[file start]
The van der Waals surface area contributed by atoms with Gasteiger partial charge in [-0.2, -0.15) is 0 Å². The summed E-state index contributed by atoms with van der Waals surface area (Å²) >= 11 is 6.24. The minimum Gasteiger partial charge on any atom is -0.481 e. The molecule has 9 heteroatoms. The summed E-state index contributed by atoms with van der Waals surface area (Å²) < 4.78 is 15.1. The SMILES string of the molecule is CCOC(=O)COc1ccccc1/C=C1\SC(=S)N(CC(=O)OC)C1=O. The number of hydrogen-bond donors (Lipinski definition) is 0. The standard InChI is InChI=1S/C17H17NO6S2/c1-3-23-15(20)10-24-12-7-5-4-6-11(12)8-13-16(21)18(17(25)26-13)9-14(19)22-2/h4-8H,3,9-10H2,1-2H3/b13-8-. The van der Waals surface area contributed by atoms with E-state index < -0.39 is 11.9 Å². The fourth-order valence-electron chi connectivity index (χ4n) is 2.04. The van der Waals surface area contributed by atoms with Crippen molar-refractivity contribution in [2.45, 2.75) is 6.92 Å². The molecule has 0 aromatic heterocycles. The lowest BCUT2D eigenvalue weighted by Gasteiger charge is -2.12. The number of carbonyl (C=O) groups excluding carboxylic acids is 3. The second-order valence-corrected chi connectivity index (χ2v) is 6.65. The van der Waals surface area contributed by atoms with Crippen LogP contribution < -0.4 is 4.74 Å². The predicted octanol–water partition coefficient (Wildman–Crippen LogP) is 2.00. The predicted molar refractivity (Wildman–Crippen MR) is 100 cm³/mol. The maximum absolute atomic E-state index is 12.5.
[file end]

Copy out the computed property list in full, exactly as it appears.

The van der Waals surface area contributed by atoms with Gasteiger partial charge in [-0.2, -0.15) is 0 Å². The summed E-state index contributed by atoms with van der Waals surface area (Å²) >= 11 is 6.24. The minimum Gasteiger partial charge on any atom is -0.481 e. The molecule has 9 heteroatoms. The summed E-state index contributed by atoms with van der Waals surface area (Å²) < 4.78 is 15.1. The SMILES string of the molecule is CCOC(=O)COc1ccccc1/C=C1\SC(=S)N(CC(=O)OC)C1=O. The number of hydrogen-bond donors (Lipinski definition) is 0. The standard InChI is InChI=1S/C17H17NO6S2/c1-3-23-15(20)10-24-12-7-5-4-6-11(12)8-13-16(21)18(17(25)26-13)9-14(19)22-2/h4-8H,3,9-10H2,1-2H3/b13-8-. The van der Waals surface area contributed by atoms with E-state index < -0.39 is 11.9 Å². The fourth-order valence-electron chi connectivity index (χ4n) is 2.04. The van der Waals surface area contributed by atoms with Crippen molar-refractivity contribution in [2.45, 2.75) is 6.92 Å². The molecule has 0 aromatic heterocycles. The lowest BCUT2D eigenvalue weighted by Gasteiger charge is -2.12. The number of carbonyl (C=O) groups excluding carboxylic acids is 3. The second-order valence-corrected chi connectivity index (χ2v) is 6.65. The van der Waals surface area contributed by atoms with Crippen LogP contribution < -0.4 is 4.74 Å². The predicted octanol–water partition coefficient (Wildman–Crippen LogP) is 2.00. The predicted molar refractivity (Wildman–Crippen MR) is 100 cm³/mol. The maximum absolute atomic E-state index is 12.5.